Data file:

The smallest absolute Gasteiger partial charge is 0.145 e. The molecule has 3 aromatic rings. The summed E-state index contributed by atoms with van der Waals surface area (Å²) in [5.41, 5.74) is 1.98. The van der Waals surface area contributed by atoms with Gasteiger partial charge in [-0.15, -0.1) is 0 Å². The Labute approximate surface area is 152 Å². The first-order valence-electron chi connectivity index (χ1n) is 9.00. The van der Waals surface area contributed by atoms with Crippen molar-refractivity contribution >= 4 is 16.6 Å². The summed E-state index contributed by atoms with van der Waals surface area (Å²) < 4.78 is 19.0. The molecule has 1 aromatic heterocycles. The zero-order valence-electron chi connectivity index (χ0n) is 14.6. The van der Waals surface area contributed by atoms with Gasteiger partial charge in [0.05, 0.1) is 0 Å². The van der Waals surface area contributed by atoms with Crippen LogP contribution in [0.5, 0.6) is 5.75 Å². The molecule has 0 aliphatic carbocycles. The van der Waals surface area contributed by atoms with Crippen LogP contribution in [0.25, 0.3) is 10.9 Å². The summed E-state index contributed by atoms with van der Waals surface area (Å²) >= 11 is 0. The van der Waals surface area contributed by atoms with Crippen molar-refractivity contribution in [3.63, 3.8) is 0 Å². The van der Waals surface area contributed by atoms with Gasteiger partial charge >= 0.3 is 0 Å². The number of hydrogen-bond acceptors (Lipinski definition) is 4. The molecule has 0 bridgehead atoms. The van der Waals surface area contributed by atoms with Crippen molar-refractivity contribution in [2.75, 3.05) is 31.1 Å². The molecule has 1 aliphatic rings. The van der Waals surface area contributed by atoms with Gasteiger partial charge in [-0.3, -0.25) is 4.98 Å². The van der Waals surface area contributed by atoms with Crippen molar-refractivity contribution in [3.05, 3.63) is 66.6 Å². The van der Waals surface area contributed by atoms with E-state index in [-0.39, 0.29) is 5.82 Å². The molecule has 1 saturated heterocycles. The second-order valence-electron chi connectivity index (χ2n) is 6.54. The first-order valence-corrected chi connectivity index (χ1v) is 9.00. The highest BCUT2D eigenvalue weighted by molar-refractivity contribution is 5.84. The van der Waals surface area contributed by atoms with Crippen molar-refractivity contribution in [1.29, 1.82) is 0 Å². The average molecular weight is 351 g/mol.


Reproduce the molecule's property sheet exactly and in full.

The smallest absolute Gasteiger partial charge is 0.145 e. The molecule has 3 aromatic rings. The summed E-state index contributed by atoms with van der Waals surface area (Å²) in [5.41, 5.74) is 1.98. The van der Waals surface area contributed by atoms with Gasteiger partial charge in [-0.15, -0.1) is 0 Å². The Labute approximate surface area is 152 Å². The first-order valence-electron chi connectivity index (χ1n) is 9.00. The van der Waals surface area contributed by atoms with Crippen molar-refractivity contribution >= 4 is 16.6 Å². The summed E-state index contributed by atoms with van der Waals surface area (Å²) < 4.78 is 19.0. The molecule has 1 aromatic heterocycles. The zero-order valence-electron chi connectivity index (χ0n) is 14.6. The van der Waals surface area contributed by atoms with Gasteiger partial charge in [0.05, 0.1) is 0 Å². The van der Waals surface area contributed by atoms with Crippen LogP contribution in [0.5, 0.6) is 5.75 Å². The molecule has 0 aliphatic carbocycles. The van der Waals surface area contributed by atoms with Crippen LogP contribution in [0.25, 0.3) is 10.9 Å². The summed E-state index contributed by atoms with van der Waals surface area (Å²) >= 11 is 0. The van der Waals surface area contributed by atoms with Crippen molar-refractivity contribution in [3.63, 3.8) is 0 Å². The van der Waals surface area contributed by atoms with Gasteiger partial charge >= 0.3 is 0 Å². The number of hydrogen-bond acceptors (Lipinski definition) is 4. The molecule has 0 bridgehead atoms. The van der Waals surface area contributed by atoms with Crippen molar-refractivity contribution in [2.75, 3.05) is 31.1 Å². The molecule has 1 aliphatic rings. The van der Waals surface area contributed by atoms with Gasteiger partial charge in [-0.3, -0.25) is 4.98 Å². The van der Waals surface area contributed by atoms with Crippen molar-refractivity contribution in [3.05, 3.63) is 66.6 Å². The van der Waals surface area contributed by atoms with E-state index in [-0.39, 0.29) is 5.82 Å². The molecule has 1 saturated heterocycles. The second-order valence-electron chi connectivity index (χ2n) is 6.54. The first-order valence-corrected chi connectivity index (χ1v) is 9.00. The highest BCUT2D eigenvalue weighted by molar-refractivity contribution is 5.84. The van der Waals surface area contributed by atoms with Crippen molar-refractivity contribution in [1.29, 1.82) is 0 Å². The average molecular weight is 351 g/mol.